This is an overview of the BIRN Network activities and achievements in 2017-2018, the social and political context in which it operates, the prizes its journalists won and the impact of its reporting.
Analysis on the System of Assets Declarations of Prosecutors in Albania, a study published by the Balkan Investigative Reporting Network in Albania, evaluates that structure of the wealth of the members of the prosecutor’s office in Albania as well as the integrity of the asset declaration system.
This latest report comes on the heels of four studies published by BIRN Albania on the integrity of the assets declarations of judges from first-instance courts, appeals courts, the Supreme Court and the Constitutional Court.
The study sheds light not only on how prosecutors in Albania have accumulated wealth but also on key practices, recognised as “red flags”, which obscure the origin of this wealth, such as gifts or loans from relatives, inherited assets, large bank loans, real estate transactions and cash kept outside the banking system.
This report aims to analyse the structure and source of assets, expenditures, liabilities and income declared by all prosecutors, as well as provide detailed information on changes to the overall wealth of these officials. The authors of this report hope these data will help journalists, experts and civil society actors to independently monitor the performance of the vetting institutions that are expected now to sift through the judicial cohort and investigative cases of illegal assets of judges and prosecutors.
To download a copy of the report in English, click here.
To download a copy of the report in Albanian, click here.
BIRN’s journalistic work produced in 2017 some very tangible social and political changes, both within the region and internationally, showing that non-profit media can influence the work of public institutions and authorities when applying high professional standard to their work.
Please click on the pinned locations on the map to read about the impact of BIRN’s reporting.
The Balkan Investigative Reporting Network in Albania has published two new manuals, which aim to give civil society and activists the necessary knowledge to advocate their causes in the media.
The first guide focuses on advocacy through the traditional and social media, while the second guide deals specifically with the various uses of photography as a medium for advocacy.
The drafting and publication of the two manuals was supported by the Balkan Trust for Democracy, BTD and the Swedish International Development Agency, SIDA.
Both manuals are part of BIRN Albania’s efforts to bridge the gap between civil society and the media in order to strengthen the fight against corruption and impunity, reinforce the rule of law and promote the respect of human rights and minorities.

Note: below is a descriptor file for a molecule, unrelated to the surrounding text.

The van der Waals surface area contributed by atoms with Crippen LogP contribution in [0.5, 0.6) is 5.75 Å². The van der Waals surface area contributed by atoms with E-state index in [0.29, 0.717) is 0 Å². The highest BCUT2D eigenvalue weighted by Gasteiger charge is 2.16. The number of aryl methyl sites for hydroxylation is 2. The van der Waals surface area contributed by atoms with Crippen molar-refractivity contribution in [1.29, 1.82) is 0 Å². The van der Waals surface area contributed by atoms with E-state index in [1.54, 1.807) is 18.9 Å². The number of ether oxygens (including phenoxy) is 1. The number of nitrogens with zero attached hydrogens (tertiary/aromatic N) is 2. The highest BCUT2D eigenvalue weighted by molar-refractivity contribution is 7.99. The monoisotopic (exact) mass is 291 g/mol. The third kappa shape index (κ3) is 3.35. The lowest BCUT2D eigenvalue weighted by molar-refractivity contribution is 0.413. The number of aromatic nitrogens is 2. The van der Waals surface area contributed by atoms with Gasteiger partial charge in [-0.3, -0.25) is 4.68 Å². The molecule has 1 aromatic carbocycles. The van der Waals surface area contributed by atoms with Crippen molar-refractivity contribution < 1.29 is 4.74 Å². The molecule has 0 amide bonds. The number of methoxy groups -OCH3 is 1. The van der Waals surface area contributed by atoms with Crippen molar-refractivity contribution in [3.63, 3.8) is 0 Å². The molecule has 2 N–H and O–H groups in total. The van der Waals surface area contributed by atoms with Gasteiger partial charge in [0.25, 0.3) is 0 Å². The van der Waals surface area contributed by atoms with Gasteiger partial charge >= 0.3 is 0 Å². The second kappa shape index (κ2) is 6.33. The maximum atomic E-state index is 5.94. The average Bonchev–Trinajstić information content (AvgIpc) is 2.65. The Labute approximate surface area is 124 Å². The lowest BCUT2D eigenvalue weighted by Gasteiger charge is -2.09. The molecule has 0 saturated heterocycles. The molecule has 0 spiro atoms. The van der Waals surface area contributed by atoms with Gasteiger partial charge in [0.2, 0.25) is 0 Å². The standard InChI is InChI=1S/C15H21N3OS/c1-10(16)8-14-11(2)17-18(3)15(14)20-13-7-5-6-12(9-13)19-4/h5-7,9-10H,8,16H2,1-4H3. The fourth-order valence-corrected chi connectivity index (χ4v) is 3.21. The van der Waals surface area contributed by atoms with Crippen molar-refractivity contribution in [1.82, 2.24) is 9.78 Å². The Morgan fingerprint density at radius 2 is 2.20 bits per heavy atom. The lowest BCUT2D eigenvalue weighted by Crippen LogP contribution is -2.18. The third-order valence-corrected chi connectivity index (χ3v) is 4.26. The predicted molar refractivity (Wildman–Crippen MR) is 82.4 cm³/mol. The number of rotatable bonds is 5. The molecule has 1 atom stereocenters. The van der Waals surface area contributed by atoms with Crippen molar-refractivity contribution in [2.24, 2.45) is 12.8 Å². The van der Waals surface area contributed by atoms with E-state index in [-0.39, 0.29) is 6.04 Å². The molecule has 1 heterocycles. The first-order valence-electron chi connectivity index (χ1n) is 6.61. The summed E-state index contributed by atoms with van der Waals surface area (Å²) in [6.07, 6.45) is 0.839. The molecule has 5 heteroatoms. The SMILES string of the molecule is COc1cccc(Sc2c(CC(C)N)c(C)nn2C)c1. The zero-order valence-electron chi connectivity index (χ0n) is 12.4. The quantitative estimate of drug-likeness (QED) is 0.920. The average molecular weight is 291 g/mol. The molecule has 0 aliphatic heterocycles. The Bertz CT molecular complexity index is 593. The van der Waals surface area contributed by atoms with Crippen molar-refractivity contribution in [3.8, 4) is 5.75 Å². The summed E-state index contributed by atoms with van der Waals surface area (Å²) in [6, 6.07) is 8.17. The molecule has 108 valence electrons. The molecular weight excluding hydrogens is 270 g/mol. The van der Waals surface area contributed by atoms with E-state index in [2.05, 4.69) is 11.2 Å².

They come on the heels of dozens of workshop between journalists and civil society organized over the last four years by BIRN Albania, which have guided the focus themes for investigative stories in its award winning publication Reporter.al.
The manuals cover an array of topics crucial to media advocacy, which range from making the difference from advocacy to propaganda, to tips and tools to produce a viral photo and how to distribute it.
These publications not only aim to strengthen the presence of civil society in media but also enrich the diversity of voices and opinions that comment on issues important to society in local media outlets.
To download a copy of the manual on “Advocacy through traditional and social media: A guideline for CSOs and activists” in Albanian, click here.
To download a copy of the manual on “Photography and Advocacy: A practical guideline” in Albanian, click here.
The report shows what the organisation did to offer high quality journalistic work and to provide citizens with reliable, timely and in-depth reporting as well as BIRN’s contribution to improving media freedom and openness of public institutions.
It also highlights the instances in which BIRN’s work had a strong political and social impact, showing that—despite difficulties—professional journalistic reporting can conclude in tangible results.
The whole report is available here [link].
Audience and market concentration distorts the Albanian media market. The resulting lack of plurality can be detected in television and radio but also with the printed press. This is one of the results of the three-months-long investigative research that the Balkan Investigative Reporting Network in Albania (BIRN Albania) and Reporters Without Borders (RSF) have jointly carried out.